Law school applications ≠ bums-in-seats (matriculating students)
bums in seats (matriculating students) ≠ full tuition

I would add that the 2L and 3L transfers for this year and next will be interesting to watch too.

Barry

Thanks, MacK. One of the things which interests me is that much of this data wasn't really available even a few years ago. For example, from what I gathered schools would count all employed students in their employment percentage, and then calculate mean salaries only for the subset of students with permanent, full-time jobs.

In the long run, it looks like this information getting out will lead to major changes within a few years, and radical changes within the decade.

BoredJD

I wouldn't call this "good news," more "less bad news."

Of course there are still several hurdles for an admin at Widener, Drexel, Temple, or Nova. You have to get admitted students to matriculate, they have to do so at prices significantly higher than what the degree is worth for the median student, and you have to retain them after the first year.

Given the common wisdom on the forums MacK mentioned, all three of those are less likely propositions now than they were in 2009 when I decided to go to school.

anon

Temple's Sp.A.C.E. program is over 30 years old ... as is easily discoverable on the school's website. Good research, MacK!

Who-horton

"applications are up. Of course, they're not actually up compared to last year"

Are things so bad that law professors feel the need to lie?

Steven Freedman

Judging by his poor command of facts, I'd say Mack did not take legal research & writing at my alma mater Temple Law. My LRW professor would have laughed me out of class if I had been so careless in my research.

Stan

Steven, to which facts are you referring? Please be more specific with your criticism.

MacK

Steven Freedman - did I say Sp.A.C.E. is recent? Did your legal research and writing instructor teach critical reading skills.

Sp.A.C.E. and programs like it are now being used to try to deal with the fall in applications from candidates with decent LSAT scores, GPAs and undergraduate degrees - trying to make a voracious money grab seem somehow virtuous. It will look that way until the Bar exam and job search looms.

CHS

"Temple is so desperate it has established:

"an alternative discretionary admissions process which avoids over-reliance on the LSAT or any other arbitrary and abstract measuring factor in the admissions process called 'Sp.A.C.E.'" which as far as anyone can tell consists of check for a pulse, can he/she sign the financial aid application."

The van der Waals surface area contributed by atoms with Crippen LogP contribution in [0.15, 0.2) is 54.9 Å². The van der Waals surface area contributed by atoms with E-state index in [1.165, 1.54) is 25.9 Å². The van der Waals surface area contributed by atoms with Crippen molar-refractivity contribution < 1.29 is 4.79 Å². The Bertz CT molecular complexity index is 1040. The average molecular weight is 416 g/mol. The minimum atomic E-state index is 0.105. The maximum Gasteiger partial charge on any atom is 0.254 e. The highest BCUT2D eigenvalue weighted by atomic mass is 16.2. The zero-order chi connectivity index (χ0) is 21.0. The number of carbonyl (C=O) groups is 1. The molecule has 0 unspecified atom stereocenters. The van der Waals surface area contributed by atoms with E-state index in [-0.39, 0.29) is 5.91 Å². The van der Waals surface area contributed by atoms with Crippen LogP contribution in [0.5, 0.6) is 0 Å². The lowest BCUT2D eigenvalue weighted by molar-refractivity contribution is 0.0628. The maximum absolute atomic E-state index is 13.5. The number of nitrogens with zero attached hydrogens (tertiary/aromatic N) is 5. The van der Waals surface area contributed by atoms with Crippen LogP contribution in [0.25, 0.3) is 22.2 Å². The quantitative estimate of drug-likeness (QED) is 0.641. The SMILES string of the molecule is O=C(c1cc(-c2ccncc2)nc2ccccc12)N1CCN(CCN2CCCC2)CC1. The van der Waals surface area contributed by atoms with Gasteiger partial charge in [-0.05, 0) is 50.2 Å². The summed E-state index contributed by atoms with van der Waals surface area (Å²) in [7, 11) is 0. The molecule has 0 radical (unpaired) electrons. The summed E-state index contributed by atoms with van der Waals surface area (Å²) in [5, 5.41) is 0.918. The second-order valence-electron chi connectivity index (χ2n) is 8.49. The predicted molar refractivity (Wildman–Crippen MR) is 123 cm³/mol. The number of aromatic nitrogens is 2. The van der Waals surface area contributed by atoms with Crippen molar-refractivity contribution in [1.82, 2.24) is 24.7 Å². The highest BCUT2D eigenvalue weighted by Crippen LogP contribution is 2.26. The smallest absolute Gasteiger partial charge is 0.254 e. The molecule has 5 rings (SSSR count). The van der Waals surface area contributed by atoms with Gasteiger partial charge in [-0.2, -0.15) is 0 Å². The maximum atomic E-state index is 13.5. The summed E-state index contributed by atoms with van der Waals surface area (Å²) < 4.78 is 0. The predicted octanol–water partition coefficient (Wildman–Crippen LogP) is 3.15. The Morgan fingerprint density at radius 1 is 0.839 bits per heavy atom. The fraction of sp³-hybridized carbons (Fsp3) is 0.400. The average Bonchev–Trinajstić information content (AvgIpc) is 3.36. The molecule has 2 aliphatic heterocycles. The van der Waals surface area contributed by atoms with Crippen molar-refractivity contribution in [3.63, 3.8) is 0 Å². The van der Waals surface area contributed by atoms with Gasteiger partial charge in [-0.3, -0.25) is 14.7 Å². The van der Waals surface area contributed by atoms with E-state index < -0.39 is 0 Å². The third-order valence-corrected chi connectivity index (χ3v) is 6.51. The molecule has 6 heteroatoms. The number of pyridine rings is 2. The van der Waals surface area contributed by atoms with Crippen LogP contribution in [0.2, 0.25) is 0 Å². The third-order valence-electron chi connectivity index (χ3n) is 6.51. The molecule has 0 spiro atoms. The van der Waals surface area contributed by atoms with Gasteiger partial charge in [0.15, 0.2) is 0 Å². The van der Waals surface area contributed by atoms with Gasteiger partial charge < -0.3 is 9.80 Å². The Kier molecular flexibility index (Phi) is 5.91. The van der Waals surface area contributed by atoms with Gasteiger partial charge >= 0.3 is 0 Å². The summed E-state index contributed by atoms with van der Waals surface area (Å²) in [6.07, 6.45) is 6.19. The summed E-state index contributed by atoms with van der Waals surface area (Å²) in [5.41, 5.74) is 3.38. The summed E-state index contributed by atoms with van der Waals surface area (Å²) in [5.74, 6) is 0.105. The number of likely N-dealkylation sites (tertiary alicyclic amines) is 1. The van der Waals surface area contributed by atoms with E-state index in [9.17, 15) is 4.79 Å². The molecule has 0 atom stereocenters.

This could be taken to suggest that the "desperate" action was in response to what the post and thread are talking about-- the current collapse of applications to law schools. I've never heard of Sp. A.C.E, but if it's 30 years old, the desperation is of much longer duration.

Anon

Nitpicking about whether or not the Temple program is of recent vintage seems a remarkably superficial objection to an otherwise cogent set of issues raised by MacK. If that's the best opposition that can be mustered, can we assume MacK has won his point?

CHS

For my part, I was not nitpicking or speaking in opposition to Mack's overall point. As I said, I had never heard of Sp. A.C.E., and but for the intervention of SF, a reader might think the program an example of a recently thought up attempt to deal with the current crisis. You wouldn't want someone to rely on that and repeat it. If you want to say Mack "wins" some point, go ahead. Fine by me. But "the case" can be made without saying/suggesting things that are not right.

Anon

My comment was not addressing yours specifically, but more that it was the third of a string of comments relating to one minor, tangential comment in MacK's set of issues that might have been misleading, the other two of which attacked the quality of his research in general and his "poor command of facts," without addressing more than that very minor point.

It may be worth pointing out that the program is not a recent development, but that fact does not mean it isn't now being used to admit an applicant pool that Temple would not have admitted in the past. In any case, whether or not MacK may have been misleading in that single statement does not appear to undermine his broader arguments, which none of the comments about the Temple program address.

Steven Freedman

My tongue in cheek statement had a dual purpose: 1) to praise the fine legal education I received at Temple Law School, and 2) to encourage posters to refrain from hyperbole and shoddy argumentation.

Stan

The only hyperbole and shoddy argumentation that I have seen in this entire thread has been your attack on MacK for a "fact" that you have yet to name. Everyone else seems to be engaged in a constructive debate.

Stan

Steven, please elaborate the specific argument of MacK's that you found to be "shoddy."

confused

Dan,

Can you explain how it makes economic sense to spend $150,000-$200,000 on a legal education in today's market?

Inigo Montoya

You keep using that word, "increase." I do not think it means what you think it means.